BRIDGEWATER, NJ - The battle between the Bridgewater Township Council and the Somerset Patriots over fireworks and eagles appears to have come to an end.
The council voted unanimously Monday to allow fireworks celebrations following Patriots games at TD Bank Ballpark on Aug. 24, Aug. 29, Sept. 6 and Sept. 21, along with corresponding rain dates.
Nearly a dozen of the more than 60 members of the audience spoke about the Patriots, and in favor of the fireworks. The town’s governing body had been taken to task at its meeting two weeks prior by Steve Kalafer, Patriots chairman emeritus, for originally tabling the fireworks resolution due to concerns that had been raised about nesting bald eagles in the area of TD Bank Ballpark.

The stadium, which has been the Patriots home since the franchise began playing in 1999, is located on East Main Street, across from the Bridgewater Promenade shopping center, and seats over 6,000 spectators for baseball.

Council president Matthew Moench spoke preemptively before the public portion of Monday’s meeting, and said he felt the situation might have been better served with a phone call. He added that he had learned a lot about eagles in the interim.
“We have residents with concerns,” said Moench, “and it’s our job to balance those issues.”
He also said the council is responsible for the more than 45,000 residents in Bridgewater.
“I hope you know the residents have a voice,” he said, “and that sometimes we (the council) pause to gain more information.”
Moench thanked Kalafer for the material he had provided to the council, and added that he expected to approve the fireworks resolution that night. He called the “war of words” that Kalafer had had with the council unfortunate, and said he believes the town and the Patriots should continue to have a good partnership, just as they have had for the past 20 years.
Kalafer called out from the audience about silencing him, and Moench said he had taken offense to the council being called “corrupt” and “a Soprano state,” which he added was “unbelievably inappropriate.”
Patrick McVerry, the Somerset Patriots president and general manager who has been with the club since its inception, said he is proud of the team’s relationship with local government, and that it is "important to the Patriots.”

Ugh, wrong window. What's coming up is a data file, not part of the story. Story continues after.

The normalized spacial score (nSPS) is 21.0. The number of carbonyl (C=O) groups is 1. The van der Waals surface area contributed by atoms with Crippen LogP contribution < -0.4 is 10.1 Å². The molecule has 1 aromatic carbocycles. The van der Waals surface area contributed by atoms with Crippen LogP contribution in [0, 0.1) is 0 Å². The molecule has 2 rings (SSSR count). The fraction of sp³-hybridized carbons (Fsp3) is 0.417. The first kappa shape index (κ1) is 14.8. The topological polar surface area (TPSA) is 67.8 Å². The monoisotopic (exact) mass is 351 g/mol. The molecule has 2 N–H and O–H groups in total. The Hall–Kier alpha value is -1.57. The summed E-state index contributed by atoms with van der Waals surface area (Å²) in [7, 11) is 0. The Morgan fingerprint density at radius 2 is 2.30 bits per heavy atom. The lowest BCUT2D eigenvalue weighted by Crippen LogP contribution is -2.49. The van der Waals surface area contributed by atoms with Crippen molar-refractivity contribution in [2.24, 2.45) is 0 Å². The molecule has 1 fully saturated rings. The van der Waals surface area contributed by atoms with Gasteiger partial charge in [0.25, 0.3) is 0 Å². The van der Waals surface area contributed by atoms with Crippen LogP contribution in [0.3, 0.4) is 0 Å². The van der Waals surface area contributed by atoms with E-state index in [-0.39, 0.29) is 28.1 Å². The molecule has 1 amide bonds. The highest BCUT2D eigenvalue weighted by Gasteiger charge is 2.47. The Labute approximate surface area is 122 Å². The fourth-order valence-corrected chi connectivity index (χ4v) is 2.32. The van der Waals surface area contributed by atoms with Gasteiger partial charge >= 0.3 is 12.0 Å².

McVerry said the Patriots have long employed local residents, including teenagers and individuals with special needs, have celebrated anniversaries and graduations at the ballpark and have publicly honored teachers, nurses, first responders, the military, veterans and other groups at games. He said he plans to be with the Patriots for many more years, and asked the council to contact him directly “so we can continue to celebrate and honor the residents of Bridgewater."
Patriots co-chairman Jonathan Kalafer said the “audacious questioning of power is as American as apple pie, baseball and fireworks.” He said he had been in public service himself and served as a high school teacher for 15 years, and that he hadn’t taken personal offense to challenges and insults he endured along the way.
“I hope we can move forward and work together in the future to make the community proud,” he said.
Patriots co-chairman Josh Kalafer said the great thing about government is that it exists to serve the people, and added the fact of the matter was that the Patriots were “about a lot of things,” including inclusiveness and togetherness. He said he believes in government and the system, and believes the council feels the same way.
Former Bridgewater resident Gary Shiman, a member of the Patriots advisory board, told the council the “rush to a decision had not been supported by the facts,” and that an effect on the Patriots would be felt in local businesses, including on fireworks nights at the ballpark.
Also talking the podium, accompanied by team mascot Sparkee, was Patriots Manager Emeritus Sparky Lyle, who recalled the early days of the franchise when he had been responsible for gathering baseballs at the ballpark, among his managerial duties.